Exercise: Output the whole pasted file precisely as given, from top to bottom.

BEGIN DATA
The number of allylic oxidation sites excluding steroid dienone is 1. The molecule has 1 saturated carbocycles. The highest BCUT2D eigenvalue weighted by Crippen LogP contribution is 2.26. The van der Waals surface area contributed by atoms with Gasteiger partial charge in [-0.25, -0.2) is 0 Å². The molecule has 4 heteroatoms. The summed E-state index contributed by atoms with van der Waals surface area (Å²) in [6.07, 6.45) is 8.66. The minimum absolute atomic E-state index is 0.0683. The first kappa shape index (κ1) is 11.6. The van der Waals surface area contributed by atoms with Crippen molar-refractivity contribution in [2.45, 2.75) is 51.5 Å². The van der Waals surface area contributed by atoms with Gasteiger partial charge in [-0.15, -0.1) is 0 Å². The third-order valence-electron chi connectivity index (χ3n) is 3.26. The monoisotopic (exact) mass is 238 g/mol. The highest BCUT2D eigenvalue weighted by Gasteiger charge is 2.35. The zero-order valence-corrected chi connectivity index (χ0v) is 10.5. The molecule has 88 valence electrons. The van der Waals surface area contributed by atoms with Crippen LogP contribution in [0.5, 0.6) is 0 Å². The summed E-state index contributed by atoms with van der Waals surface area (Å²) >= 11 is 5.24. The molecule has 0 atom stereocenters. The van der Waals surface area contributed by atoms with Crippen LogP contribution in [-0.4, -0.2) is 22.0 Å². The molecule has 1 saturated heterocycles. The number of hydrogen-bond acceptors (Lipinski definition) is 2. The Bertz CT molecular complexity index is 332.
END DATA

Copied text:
The number of allylic oxidation sites excluding steroid dienone is 1. The molecule has 1 saturated carbocycles. The highest BCUT2D eigenvalue weighted by Crippen LogP contribution is 2.26. The van der Waals surface area contributed by atoms with Gasteiger partial charge in [-0.25, -0.2) is 0 Å². The molecule has 4 heteroatoms. The summed E-state index contributed by atoms with van der Waals surface area (Å²) in [6.07, 6.45) is 8.66. The minimum absolute atomic E-state index is 0.0683. The first kappa shape index (κ1) is 11.6. The van der Waals surface area contributed by atoms with Crippen molar-refractivity contribution in [2.45, 2.75) is 51.5 Å². The van der Waals surface area contributed by atoms with Gasteiger partial charge in [-0.15, -0.1) is 0 Å². The third-order valence-electron chi connectivity index (χ3n) is 3.26. The monoisotopic (exact) mass is 238 g/mol. The highest BCUT2D eigenvalue weighted by Gasteiger charge is 2.35. The zero-order valence-corrected chi connectivity index (χ0v) is 10.5. The molecule has 88 valence electrons. The van der Waals surface area contributed by atoms with Crippen LogP contribution in [0.5, 0.6) is 0 Å². The summed E-state index contributed by atoms with van der Waals surface area (Å²) >= 11 is 5.24. The molecule has 0 atom stereocenters. The van der Waals surface area contributed by atoms with Crippen LogP contribution in [-0.4, -0.2) is 22.0 Å². The molecule has 1 saturated heterocycles. The number of hydrogen-bond acceptors (Lipinski definition) is 2. The Bertz CT molecular complexity index is 332.